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Denied virtual academy could be revived by state officials

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By Dwane Wilder

 JACKSBORO—Campbell County’s Virtual Academy, which was all but dead in the water in August, could open in January, according to Director of Schools Donnie Poston.

Poston said late Tuesday that he has been in recent communication with Tennessee Commissioner of Education Kevin Huffman and Deputy Commissioner Dr. Kathleen Airhart about the status of the academy.

“They’re looking at the possibility of a late opening,” said Poston.

The state put the brakes on the academy early last month because of insufficient information on the original application. Students were told to enroll in their regular schools until further notice.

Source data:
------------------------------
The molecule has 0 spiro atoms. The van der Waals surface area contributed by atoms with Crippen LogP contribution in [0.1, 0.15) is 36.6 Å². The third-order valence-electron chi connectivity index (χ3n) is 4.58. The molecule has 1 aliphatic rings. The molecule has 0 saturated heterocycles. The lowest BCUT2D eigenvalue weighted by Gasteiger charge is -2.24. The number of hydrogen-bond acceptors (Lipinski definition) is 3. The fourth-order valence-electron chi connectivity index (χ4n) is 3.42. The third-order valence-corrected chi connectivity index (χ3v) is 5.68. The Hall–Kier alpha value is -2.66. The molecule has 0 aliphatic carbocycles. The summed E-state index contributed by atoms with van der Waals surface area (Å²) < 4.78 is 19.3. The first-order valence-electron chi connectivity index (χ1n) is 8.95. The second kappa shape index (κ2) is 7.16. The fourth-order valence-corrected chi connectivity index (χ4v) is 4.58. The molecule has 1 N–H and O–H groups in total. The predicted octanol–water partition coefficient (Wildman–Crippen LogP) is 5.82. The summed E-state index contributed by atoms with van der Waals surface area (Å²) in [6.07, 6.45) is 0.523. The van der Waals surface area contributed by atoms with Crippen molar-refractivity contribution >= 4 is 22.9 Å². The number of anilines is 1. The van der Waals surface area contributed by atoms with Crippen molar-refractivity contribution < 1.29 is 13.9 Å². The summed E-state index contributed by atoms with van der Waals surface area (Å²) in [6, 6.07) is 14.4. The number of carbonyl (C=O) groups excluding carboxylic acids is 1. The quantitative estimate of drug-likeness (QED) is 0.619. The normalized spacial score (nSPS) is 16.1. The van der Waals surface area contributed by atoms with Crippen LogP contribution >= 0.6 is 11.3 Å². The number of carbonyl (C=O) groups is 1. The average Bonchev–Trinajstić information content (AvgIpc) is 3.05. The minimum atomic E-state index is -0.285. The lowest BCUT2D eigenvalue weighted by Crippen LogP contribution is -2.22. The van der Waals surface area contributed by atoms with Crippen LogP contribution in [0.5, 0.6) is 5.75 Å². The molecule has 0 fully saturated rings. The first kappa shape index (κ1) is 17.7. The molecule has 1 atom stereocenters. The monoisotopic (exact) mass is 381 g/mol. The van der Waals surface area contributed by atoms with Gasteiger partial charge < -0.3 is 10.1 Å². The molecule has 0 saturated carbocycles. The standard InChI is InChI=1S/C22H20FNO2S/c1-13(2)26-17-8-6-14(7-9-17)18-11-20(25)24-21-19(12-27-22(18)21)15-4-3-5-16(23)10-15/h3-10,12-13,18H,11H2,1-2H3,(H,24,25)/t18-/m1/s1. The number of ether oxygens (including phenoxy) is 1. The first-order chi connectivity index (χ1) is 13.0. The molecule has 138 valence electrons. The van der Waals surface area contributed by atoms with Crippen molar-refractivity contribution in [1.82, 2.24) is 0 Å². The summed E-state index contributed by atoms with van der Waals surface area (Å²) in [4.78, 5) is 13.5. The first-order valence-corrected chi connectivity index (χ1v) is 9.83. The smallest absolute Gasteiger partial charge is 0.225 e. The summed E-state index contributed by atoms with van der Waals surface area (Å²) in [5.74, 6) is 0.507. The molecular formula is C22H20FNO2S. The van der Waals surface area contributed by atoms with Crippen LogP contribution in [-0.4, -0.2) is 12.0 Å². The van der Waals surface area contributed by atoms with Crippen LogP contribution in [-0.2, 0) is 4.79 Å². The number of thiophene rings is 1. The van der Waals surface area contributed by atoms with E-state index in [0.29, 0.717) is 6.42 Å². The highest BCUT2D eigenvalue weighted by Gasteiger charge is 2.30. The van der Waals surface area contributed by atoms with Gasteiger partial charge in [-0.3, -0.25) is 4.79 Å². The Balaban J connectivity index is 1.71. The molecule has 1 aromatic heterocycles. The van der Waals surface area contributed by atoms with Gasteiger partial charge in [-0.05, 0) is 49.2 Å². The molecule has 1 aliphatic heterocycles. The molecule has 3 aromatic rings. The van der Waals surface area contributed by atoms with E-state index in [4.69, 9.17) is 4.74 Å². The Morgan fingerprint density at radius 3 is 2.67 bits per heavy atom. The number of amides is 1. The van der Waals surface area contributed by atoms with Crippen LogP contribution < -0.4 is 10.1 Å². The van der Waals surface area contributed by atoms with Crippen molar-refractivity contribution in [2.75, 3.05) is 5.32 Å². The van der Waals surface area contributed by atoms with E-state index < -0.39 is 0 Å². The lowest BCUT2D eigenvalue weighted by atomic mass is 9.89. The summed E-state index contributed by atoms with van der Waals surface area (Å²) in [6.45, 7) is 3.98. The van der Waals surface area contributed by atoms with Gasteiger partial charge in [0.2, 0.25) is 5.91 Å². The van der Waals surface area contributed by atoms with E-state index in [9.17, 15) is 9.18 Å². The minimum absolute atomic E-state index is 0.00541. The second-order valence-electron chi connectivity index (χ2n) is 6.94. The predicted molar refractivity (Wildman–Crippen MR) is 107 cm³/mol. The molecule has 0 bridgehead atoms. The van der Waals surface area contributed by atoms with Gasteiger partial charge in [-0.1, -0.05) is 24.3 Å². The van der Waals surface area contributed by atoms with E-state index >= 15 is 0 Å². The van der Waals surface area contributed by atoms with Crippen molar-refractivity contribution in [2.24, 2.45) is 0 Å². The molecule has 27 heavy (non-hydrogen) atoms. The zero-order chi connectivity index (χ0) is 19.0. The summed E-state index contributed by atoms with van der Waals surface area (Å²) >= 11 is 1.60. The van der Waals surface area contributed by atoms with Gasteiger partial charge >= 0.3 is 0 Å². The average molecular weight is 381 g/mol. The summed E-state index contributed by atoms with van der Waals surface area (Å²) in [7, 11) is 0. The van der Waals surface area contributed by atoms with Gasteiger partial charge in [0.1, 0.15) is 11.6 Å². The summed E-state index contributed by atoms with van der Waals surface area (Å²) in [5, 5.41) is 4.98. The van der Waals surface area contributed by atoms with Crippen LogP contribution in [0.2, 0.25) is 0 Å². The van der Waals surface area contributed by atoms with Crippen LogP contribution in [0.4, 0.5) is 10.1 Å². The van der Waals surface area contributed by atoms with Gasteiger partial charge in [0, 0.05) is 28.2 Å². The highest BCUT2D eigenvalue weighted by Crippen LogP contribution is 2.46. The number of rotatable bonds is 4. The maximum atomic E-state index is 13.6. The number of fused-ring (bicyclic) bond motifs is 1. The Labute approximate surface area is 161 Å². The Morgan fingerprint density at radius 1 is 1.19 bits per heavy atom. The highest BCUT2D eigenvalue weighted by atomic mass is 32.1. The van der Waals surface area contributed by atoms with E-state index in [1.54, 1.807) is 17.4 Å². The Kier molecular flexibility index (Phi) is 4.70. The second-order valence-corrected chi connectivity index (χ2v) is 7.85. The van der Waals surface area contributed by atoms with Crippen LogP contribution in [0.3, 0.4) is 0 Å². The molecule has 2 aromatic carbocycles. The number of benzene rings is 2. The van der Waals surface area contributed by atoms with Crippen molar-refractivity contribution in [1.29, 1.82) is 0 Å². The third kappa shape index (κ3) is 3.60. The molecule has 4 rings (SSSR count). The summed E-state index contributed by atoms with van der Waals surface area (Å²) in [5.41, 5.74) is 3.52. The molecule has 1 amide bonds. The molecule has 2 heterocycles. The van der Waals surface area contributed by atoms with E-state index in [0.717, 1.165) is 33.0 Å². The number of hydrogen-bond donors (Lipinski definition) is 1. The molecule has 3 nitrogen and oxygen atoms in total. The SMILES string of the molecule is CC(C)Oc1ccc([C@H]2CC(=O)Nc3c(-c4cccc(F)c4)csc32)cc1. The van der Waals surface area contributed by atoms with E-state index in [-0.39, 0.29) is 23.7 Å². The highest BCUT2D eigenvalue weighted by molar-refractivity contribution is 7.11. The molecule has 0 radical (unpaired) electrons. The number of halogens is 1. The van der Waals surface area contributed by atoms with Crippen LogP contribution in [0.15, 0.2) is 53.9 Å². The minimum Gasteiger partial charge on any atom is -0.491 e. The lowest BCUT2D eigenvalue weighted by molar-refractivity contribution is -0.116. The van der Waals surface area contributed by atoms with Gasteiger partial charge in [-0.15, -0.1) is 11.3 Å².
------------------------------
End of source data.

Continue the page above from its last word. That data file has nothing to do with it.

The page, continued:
A virtual academy of 3,000 students remains open in neighboring Union County despite very low test scores the past two years. That school is operated by the same company, K-12 Virtual Schools, with which the Campbell County Board of Education voted to enter into a one-year contract earlier this summer.

As part of the agreement, K-12 Virtual Schools, LLC was to keep 96 percent of the Better Education Program funds from the state for each student registered for the academy. The remaining four percent was earmarked for eight additional school resource officers for Campbell County Public Schools.